Mike Tomlin ended all speculation and defied some conventional wisdom by naming Dennis Dixon as his starting quarterback for the Steelers opener against the Atlanta Falcons.
To be clear from the outset, I think that Mike Tomlin is making a mistake as the case for starting Charlie Batch is strong and should win the day on the merits.
But there are two sides to each coin, so let’s look at both.
The Case for Charlie
Charlie Batch is a 12 year NFL veteran who has been with the Steelers since 2002. He’s 3-1 as a starter in Pittsburgh. Batch is a locker room leader who commands respect from his teammates.
However, Batch has played sparingly. In six seasons of active service Batch has only throw 135 passes.
But Batch has made his passes count.
The mean of his passing averages is 54%, which might not sound high, but a couple of seasons when he went 1-2 drag that down a lot. More importantly, he’s thrown 7 touchdowns and only 4 picks. This might not sound impressive but several of those picks came in garbage time and/or meaningless games.
And that is probably the most compelling reason to start him now. He is a veteran, who seldom makes the mistakes that only a quarterback can make to lose a game.
That is sufficient reason to start Batch.
The Back Side to Batch
Batch is brittle. He’s missed the 2004 and 2008 seasons due to injury. He broke his thumb in 2005 after playing just a game and a half. He also broke his wrist in less than 4 minutes of action against Kansas City last year.
This past summer, by his own account, Batch did not take a single snap with the starting unit. Experience can make up for lack of repetitions…. To a point.
Defending The Dixon Decision
The negatives against Dixon are his inexperience and that has shown. He was obviously lost last year against Baltimore when he got beyond the first several plays that coaches had scripted for him.
By all accounts, his performance against Denver’s first string was plagued by mistakes.
But Dixon does have an upside.
He is mobile, and that trait will serve him well against an offensive line whose pass protection remains a work in progress (put charitably.)
His mobility gives him, and the Steelers offense, a chance to by dynamic, (assuming to Arians does not attempt to put Dennis Dixon on too tight of a leash.)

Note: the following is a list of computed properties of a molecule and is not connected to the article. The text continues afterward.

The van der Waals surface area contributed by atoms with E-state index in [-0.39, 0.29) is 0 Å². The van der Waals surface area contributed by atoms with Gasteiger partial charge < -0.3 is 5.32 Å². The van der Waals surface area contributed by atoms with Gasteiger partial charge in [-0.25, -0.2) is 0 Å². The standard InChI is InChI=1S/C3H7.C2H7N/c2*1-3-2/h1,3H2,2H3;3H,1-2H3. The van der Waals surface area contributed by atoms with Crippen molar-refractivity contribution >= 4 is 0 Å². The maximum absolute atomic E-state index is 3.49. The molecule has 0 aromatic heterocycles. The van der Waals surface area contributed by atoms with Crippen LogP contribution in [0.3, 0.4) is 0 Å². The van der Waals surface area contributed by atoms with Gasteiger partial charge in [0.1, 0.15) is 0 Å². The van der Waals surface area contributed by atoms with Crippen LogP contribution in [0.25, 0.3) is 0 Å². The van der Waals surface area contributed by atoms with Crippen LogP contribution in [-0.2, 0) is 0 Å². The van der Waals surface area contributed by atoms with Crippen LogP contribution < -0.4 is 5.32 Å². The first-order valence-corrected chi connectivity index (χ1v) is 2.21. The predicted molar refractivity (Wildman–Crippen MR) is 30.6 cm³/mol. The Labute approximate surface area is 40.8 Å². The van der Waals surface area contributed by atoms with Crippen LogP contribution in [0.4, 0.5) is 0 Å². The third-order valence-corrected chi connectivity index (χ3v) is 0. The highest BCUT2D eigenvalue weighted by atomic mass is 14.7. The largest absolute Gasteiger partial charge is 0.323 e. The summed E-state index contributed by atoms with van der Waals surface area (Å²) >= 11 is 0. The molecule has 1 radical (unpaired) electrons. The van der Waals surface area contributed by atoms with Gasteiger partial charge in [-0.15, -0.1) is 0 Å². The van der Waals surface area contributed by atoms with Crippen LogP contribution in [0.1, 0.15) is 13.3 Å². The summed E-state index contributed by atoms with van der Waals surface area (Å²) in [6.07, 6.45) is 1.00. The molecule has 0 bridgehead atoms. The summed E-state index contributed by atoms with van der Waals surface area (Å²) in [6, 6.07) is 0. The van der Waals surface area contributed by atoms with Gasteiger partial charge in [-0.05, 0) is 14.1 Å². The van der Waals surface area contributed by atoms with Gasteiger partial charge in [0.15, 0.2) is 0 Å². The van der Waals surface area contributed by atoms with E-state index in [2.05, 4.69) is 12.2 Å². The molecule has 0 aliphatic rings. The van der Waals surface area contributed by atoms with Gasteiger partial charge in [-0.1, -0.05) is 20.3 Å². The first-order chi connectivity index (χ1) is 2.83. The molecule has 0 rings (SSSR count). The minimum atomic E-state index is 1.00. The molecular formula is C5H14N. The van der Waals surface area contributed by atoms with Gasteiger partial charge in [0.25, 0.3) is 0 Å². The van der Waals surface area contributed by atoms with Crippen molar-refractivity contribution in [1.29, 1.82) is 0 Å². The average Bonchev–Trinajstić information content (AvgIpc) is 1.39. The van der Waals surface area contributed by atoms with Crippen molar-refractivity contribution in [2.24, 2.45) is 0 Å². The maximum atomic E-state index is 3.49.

Dixon has spent far more time with the Steelers first unit than Batch.
Beyond that, you have the fact that Byron Leftwich is expected to be out for a week or two. Ed Bouchette of the Post-Gazette observed that Tomlin’s decision not to put Leftwich on IR or waive him indicates that he sees Leftwich as his long term back up.
It is no secret that Tomlin likes Leftwich. When Batch broke his collarbone in 2008, Mike Tomlin wanted Leftwich on his team because he felt that Leftwich was capable of taking the Steelers to the Super Bowl should Ben suffer a long term injury.
The Steelers will likely have to make a roster move once Ben finishes his suspension, and that move will likely be to waive Batch. Is there logic in starting a guy on week one that you know you’re probably going to cut on week five?
Mike Tomlin does not coach scared. Tomlin does not quiver when adversity confronts him, and the decision to start Dixon serves as the latest example.
Summing it All Up
The Post-Gazette’s Gerry DuLac spoke in favor of Batch, arguing that it is easier for a young player to come in and “rescue” the team should Batch falter than it would be for Dixon to handle all of the pressure of starting.
That makes a lot of sense.
But the flip side is also true.
If Dixon runs into have trouble, all of the assets that Batch brings to the table will still be available.
In the final analysis, Charlie Batch gives the Steelers the best chance to win while Leftwich and Roethlisberger are unavailable therefore he should start.
But than Mike Tomlin knows more about the Steelers than all others reading this blog, and for that reason alone, his decision should command a healthy level of respect from Steelers Nation.